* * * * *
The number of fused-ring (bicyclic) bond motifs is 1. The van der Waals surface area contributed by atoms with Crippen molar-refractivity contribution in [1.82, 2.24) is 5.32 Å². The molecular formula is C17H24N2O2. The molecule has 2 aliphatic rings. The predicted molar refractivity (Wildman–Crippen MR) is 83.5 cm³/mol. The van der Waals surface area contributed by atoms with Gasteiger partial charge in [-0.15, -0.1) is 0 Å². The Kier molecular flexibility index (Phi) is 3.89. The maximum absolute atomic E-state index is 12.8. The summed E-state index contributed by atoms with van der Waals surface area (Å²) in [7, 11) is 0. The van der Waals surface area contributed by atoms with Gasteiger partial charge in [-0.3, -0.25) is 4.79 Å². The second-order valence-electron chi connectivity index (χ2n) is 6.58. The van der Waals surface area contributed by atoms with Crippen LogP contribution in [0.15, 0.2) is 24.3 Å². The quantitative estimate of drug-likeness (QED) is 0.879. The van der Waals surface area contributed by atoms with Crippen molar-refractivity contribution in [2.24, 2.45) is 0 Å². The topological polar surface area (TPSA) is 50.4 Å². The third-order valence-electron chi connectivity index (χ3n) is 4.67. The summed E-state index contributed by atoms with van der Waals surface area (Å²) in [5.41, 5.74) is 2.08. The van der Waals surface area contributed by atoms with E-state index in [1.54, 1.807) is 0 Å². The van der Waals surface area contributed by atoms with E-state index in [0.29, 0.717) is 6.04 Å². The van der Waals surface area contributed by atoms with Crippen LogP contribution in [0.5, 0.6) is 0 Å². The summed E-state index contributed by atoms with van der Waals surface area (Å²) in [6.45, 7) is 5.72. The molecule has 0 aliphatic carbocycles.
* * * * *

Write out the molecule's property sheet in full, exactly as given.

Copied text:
The number of fused-ring (bicyclic) bond motifs is 1. The van der Waals surface area contributed by atoms with Crippen molar-refractivity contribution in [1.82, 2.24) is 5.32 Å². The molecular formula is C17H24N2O2. The molecule has 2 aliphatic rings. The predicted molar refractivity (Wildman–Crippen MR) is 83.5 cm³/mol. The van der Waals surface area contributed by atoms with Gasteiger partial charge in [-0.15, -0.1) is 0 Å². The Kier molecular flexibility index (Phi) is 3.89. The maximum absolute atomic E-state index is 12.8. The summed E-state index contributed by atoms with van der Waals surface area (Å²) in [7, 11) is 0. The van der Waals surface area contributed by atoms with Gasteiger partial charge in [-0.3, -0.25) is 4.79 Å². The second-order valence-electron chi connectivity index (χ2n) is 6.58. The van der Waals surface area contributed by atoms with Crippen LogP contribution in [0.15, 0.2) is 24.3 Å². The quantitative estimate of drug-likeness (QED) is 0.879. The van der Waals surface area contributed by atoms with Crippen molar-refractivity contribution in [2.24, 2.45) is 0 Å². The topological polar surface area (TPSA) is 50.4 Å². The third-order valence-electron chi connectivity index (χ3n) is 4.67. The summed E-state index contributed by atoms with van der Waals surface area (Å²) in [5.41, 5.74) is 2.08. The van der Waals surface area contributed by atoms with E-state index in [1.54, 1.807) is 0 Å². The van der Waals surface area contributed by atoms with E-state index in [0.29, 0.717) is 6.04 Å². The van der Waals surface area contributed by atoms with Crippen LogP contribution in [0.5, 0.6) is 0 Å². The summed E-state index contributed by atoms with van der Waals surface area (Å²) in [6.45, 7) is 5.72. The molecule has 0 aliphatic carbocycles.